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At a glance: Lao People's Democratic Republic

UNICEF Executive Board wraps up field visit to Lao PDR

© UNICEF Lao PDR/2008
UNICEF Executive Board President Anders Lidén and Vice-President Hamidon Ali receive a warm welcome from the people of Houay No village in Luang Prabang Province, Lao PDR, where they toured health programmes.

By Simon Ingram

VIENTIANE, Lao PDR, 20 February 2008 – Members of UNICEF’s Executive Board have ended a week-long visit to Lao PDR that gave them an overview of UNICEF’s contribution to development work in one of Southeast Asia’s poorest nations.

The visit took a delegation from the board – which acts as UNICEF’s governing body – to communities in the remote northern province of Oudomxay and to the mountains surrounding the renowned World Heritage Site of Luang Prabang.

Led by Executive Board President Anders Lidén, the Permanent Representative of Sweden to the UN, the board members held discussions with top government officials, including the Standing Deputy Prime Minister, H.E. Somsavath Lengsavath, and the Health Minister, Dr. Ponemek Dalaloy.

Child-friendly school programmes

A full programme of field visits began in the Lao capital, Vientiane, where the delegation watched monks deliver a Buddhist life-skills session on HIV/AIDS to a class of secondary school students. The session was part of a project designed to reduce the vulnerability of young people to the disease, and to curb discrimination against people living with HIV and AIDS.

© UNICEF Lao PDR/2008
Executive Board President Anders Lidén visits a classroom at Nong Bua Primary School in La District, northern Lao PDR.

After a short flight to Luang Prabang, the delegates drove on mountain roads for four hours to reach the northern province of Oudomxay, close to the border with China. There they visited Nong Bua Primary School, one of over 450 schools that have benefited from the child-friendly school strategy – so-called because it aims to give children a quality education in a protective environment. The strategy is being implemented across Lao PDR by the Ministry of Education, with UNICEF’s support.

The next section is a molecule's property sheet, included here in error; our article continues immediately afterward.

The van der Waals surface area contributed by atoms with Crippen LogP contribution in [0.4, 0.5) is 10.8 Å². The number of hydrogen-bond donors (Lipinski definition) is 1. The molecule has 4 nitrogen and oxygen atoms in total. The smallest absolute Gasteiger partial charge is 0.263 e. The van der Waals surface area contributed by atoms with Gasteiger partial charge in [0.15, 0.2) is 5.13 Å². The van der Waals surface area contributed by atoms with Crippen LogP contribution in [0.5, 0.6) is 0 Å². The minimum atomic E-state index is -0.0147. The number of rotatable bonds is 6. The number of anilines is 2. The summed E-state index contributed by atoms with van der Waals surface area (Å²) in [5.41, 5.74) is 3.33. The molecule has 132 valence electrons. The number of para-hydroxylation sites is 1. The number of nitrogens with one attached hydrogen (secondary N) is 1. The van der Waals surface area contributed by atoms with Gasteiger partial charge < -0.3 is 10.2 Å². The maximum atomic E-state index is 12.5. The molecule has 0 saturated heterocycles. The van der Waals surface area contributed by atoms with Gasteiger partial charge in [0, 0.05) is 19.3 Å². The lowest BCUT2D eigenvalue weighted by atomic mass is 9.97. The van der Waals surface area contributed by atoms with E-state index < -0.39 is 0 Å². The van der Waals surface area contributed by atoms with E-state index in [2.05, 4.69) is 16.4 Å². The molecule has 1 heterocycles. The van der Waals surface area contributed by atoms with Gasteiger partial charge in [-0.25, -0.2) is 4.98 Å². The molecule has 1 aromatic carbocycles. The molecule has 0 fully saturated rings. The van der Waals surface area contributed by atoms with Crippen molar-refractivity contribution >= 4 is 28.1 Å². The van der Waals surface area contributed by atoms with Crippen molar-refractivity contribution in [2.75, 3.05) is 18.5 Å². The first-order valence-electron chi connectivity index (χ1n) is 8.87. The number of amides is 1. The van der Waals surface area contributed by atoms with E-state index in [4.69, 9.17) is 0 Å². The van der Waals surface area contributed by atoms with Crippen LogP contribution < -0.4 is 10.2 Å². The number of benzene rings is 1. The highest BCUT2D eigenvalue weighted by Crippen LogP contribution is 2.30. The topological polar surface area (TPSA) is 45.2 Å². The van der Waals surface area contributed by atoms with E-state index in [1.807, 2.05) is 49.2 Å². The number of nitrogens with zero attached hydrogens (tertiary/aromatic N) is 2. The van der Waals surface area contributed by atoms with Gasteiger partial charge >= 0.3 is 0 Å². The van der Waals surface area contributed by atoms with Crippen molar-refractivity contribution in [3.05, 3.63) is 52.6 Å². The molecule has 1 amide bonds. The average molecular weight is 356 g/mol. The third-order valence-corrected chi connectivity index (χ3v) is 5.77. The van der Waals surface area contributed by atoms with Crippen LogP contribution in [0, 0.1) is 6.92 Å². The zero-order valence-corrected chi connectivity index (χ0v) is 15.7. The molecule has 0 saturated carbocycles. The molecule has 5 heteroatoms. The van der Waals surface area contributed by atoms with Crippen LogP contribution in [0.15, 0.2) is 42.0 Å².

The Nong Bua school is a beneficiary of Access to Basic Education in Laos, a joint UNICEF-World Food Programme (WFP) initiative funded by the Australian Government through AusAID. Board members toured classrooms the school’s and its improved water and sanitation facilities – a key part of the hygiene education that child-friendly schools promote.

“It’s a very interesting concept based on a comprehensive approach with the help of UNICEF and World Food Programme,” commented Executive Board Vice-President Mihnea Ioan Motoc. “I saw kids that are happy, and that’s great, and what impressed me a lot, in addition, was the sense of community participation.”

Meeting children’s needs in remote areas

After attending an opening ceremony at the new WFP-UNICEF common premises in Oudomxay, the delegation travelled south to La District in Luang Prabang Province, a remote, ethnically diverse region where meeting the health needs of young children is particularly challenging.

© UNICEF Lao PDR/2008
Oudomxay Province Deputy Governor Khampheng Chittavong cuts the ribbon to officially open the World Food Programme-UNICEF common premises in Oudomxay as UNICEF and WFP officials look on.

In the village of Houay No (population 683), the delegation watched an outreach team from the District Health Office give an audience of mothers and young children information and guidance on disease prevention, nutrition and hygiene, as well as issues such as breast- and infant feeding.

After watching children receive immunization against measles and other diseases (and administering a dose of vitamin A supplement himself), Mr. Lidén said the challenges involved in providing quality health care to such remote communities were plain to see.

“In mountainous areas like this, it’s far harder to make sure children receive the basic health package that they need,” he noted. “What’s remarkable to me is the dedication of the health staff involved – whether they are nurses, health staff or volunteers – who are helping ensure people recognize the importance of immunization and other services.”

An indelible impression

In the nearby community of Nambor, the delegation was briefed on an innovative project – undertaken by UNICEF in collaboration with Glaxo Smith Kline and the Asian Development Bank – to promote community awareness and demand for immunization and other health services. The project targets underserved ethnic communities, in particular.

On their return to Vientiane, the board members visited a drop-in centre for street children. Operated by the NGO Friends International, the centre is the only one of its kind in the country.

Children at the centre put on an energetic display of break-dancing for the visitors before taking part in a spirited dialogue with them. The views of these young people, perhaps more than anything else on their visit, left an indelible impression on the board delegates as they prepared to leave Lao PDR. Thirty-five years after its first projects were launched here, UNICEF’s commitment to Lao children remains as strong as ever.




19 February 2007:
UNICEF’s Simon Ingram reports on the Executive Board’s visit to programmes for children in Lao PDR.
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